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EnerDel Partners with Mazda, Itochu, and Others for Smart Grid Integration Project in Japan

US-based lithium-ion battery producer EnerDel will supply the advanced battery systems at the heart of a new project, based in Tsukuba City, Japan, combining electric vehicles (EVs), stationary grid storage, solar power and a rapid charging infrastructure a in a real-world operating environment. The project involves more than a dozen major partners, including Mazda Motor Corporation and the Japanese industrial trading giant Itochu Corporation. (Earlier post.)

Scheduled to come online in March 2010, the effort involves a set of Mazda vehicles specially converted to electric drive using EnerDel batteries and drivetrain components from EnerDel customer Think Global that will be offered to the public through a car-sharing service akin to Zipcar in the US.

The compact 5-door Mazda Demios (sold outside Japan as the Mazda2) will be based at a Family Mart convenience store equipped with solar panels, high-speed recharging stations and a stationary battery array used to move energy to and from the electric grid.

The combination of on-site battery storage with rapid charging allows the use of direct current throughout the system, sharply reducing the amount of time needed to charge a vehicle. It also allows users to recharge without drawing power from the grid, a significant advantage at peak load times. The project will use a 24 kWh battery pack initially designed for the Think City EV to demonstrate that automotive systems can be used in stationary applications without major modification.

Once the batteries are cycled through their useful vehicular lifespan, the project will showcase their valuable afterlife in stationary grid applications, where operating parameters are much less taxing. A viable battery aftermarket would significantly lower costs for both automotive and utility buyers.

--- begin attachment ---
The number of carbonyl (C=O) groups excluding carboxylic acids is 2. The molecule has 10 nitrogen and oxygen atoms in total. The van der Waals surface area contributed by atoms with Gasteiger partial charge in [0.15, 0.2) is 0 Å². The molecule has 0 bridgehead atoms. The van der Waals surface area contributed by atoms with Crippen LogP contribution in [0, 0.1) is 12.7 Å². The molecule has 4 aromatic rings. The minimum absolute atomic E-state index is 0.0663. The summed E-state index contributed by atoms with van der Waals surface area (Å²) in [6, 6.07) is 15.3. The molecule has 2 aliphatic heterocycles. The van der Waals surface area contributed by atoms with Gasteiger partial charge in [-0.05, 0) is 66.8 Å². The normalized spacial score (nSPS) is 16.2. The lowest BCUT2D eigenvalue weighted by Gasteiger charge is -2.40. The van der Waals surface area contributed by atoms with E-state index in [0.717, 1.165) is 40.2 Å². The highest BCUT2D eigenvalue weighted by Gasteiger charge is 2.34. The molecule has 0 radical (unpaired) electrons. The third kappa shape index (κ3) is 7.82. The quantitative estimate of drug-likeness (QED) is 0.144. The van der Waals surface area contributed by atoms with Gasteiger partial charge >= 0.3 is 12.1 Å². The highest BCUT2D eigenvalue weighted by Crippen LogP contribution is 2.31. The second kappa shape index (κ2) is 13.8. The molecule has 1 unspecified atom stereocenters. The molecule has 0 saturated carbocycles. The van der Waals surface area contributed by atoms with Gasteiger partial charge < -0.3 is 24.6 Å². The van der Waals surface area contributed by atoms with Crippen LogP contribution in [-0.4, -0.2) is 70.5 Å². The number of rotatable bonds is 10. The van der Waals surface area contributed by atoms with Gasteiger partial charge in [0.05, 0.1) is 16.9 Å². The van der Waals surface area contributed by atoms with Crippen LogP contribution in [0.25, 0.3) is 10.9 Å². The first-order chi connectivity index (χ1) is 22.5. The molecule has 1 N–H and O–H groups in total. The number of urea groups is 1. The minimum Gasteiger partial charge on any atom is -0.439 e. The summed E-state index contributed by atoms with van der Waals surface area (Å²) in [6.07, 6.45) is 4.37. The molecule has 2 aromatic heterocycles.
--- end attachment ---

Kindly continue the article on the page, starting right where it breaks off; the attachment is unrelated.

This is the second big opportunity we have had to work with our partners at Think Global to develop a complete drivetrain system for a third party customer.

—Charles Gassenheimer, Chairman and CEO of EnerDel parent company Ener1, Inc.

Itochu is EnerDel’s official sales and marketing partner in Japan, and has been a significant investor in Ener1 since 2003. In July, EnerDel and Itochu joined forces with longtime EnerDel customer Think Global to convert electric drive delivery trucks for Japan’s postal service. (Earlier post.) Itochu is also the largest shareholder in Family Mart, which has more than 14,000 stores across Asia.

The US$90 billion conglomerate has deep ties to the automotive, utility and renewable energy industries, and is the largest global reseller of manufacturing equipment for lithium-ion battery production.



That's a test of the entire energy system and battery life cycle.  The skeptics won't have much to say after that.


Good news for e-energy capture, storage, distribution and electrified vehicles.

EnerDel has found a deep pocket partner, or the latter has found EnerDel and its high performance batteries. Either way, active cooperation between a very lage industrial group + Mazda + EnerDel is positive and will contribute to the advancement of electrified vehicles and associated energy networks.

Repeated in 20 major industrial countries it could have a worthwhile global impact.


A great example of synergy.


It is beginning to look like standards will be important. No more of the Beta/VHS proprietary conflicts. To make the market larger sooner, standards will have to emerge soon. Charging methods seems like a likely first candidate.

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